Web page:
Use every opportunity the Lord gives you to speak well of your successor, in both private and public interactions. Take advantage of your platforms in ministry and even on social media to speak in encouraging ways of the man God has ordained to take your place. Few things can hurt or cause more division than when a predecessor speaks or postures himself in a manner that does not support his successor.
9. Seriously consider moving to another church after you retire.
In most cases, a retired pastor should move on from his previous church to give the new pastor as much liberty as possible to lead in the way he believes God has called him to lead. Years ago, former GARBC National Representative Mark Jackson told me that he strongly recommended to every retiring pastor that he move his membership to another local church. He indicated that this was the best move for the church, the church’s leadership, the new pastor and his family, and the retiring pastor. When a church votes a new pastor in, they’re asking him to lead the church. Graciously give the new pastor that opportunity by removing any shadow of your influence.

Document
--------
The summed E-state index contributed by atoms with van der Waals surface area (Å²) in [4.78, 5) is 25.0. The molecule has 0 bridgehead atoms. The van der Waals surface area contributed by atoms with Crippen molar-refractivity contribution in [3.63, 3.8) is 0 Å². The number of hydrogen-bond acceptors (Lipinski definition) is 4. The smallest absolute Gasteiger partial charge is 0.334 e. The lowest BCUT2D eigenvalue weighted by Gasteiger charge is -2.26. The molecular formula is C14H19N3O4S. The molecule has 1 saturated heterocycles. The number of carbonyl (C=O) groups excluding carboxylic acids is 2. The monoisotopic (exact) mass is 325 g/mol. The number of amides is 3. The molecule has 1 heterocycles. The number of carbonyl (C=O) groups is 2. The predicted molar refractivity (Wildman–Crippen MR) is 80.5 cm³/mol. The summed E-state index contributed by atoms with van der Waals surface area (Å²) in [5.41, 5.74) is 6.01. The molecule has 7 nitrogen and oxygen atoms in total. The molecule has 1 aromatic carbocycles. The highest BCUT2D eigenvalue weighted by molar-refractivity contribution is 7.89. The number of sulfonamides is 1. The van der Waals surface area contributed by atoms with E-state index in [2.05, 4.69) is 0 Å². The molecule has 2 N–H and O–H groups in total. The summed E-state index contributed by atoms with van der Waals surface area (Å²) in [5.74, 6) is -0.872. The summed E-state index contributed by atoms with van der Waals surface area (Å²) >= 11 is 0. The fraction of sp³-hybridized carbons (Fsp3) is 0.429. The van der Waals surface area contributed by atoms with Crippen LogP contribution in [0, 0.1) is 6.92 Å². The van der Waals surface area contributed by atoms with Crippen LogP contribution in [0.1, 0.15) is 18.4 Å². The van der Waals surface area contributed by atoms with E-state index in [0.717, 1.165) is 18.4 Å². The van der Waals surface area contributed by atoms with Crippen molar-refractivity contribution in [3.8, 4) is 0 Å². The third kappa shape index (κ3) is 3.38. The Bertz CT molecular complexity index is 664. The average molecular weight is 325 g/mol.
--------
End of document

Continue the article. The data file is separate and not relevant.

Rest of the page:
10. Prepare yourself financially.
I intentionally did not mention this in a previous point. One of the reasons that many pastors hang on for too long is, I have learned, that they are financially ill equipped to retire. I do realize that not every financial downturn can be avoided. However, you can put in place certain mechanisms to help prepare you and your wife for retirement. If you don’t already have a personal retirement set up, seriously consider investing in the GARBC Retirement Plan, which is available to every employee of a church in fellowship with the GARBC. Second, consider purchasing your own home (if possible) for the purpose of building equity over the years to position yourself well financially. No matter what age you might be, consider now how you can better prepare yourself for the future if the Lord tarries.
Not one inch of ministry should exclude having “the mind of Christ” (1 Cor. 2:16; Phil. 2:3–5), that is, considering the other person as more important than ourselves. You serve your wife, family, church family, and your successor well when you prepare your church for your retirement.
Mike Hess serves as national representative of the General Association of Regular Baptist Churches.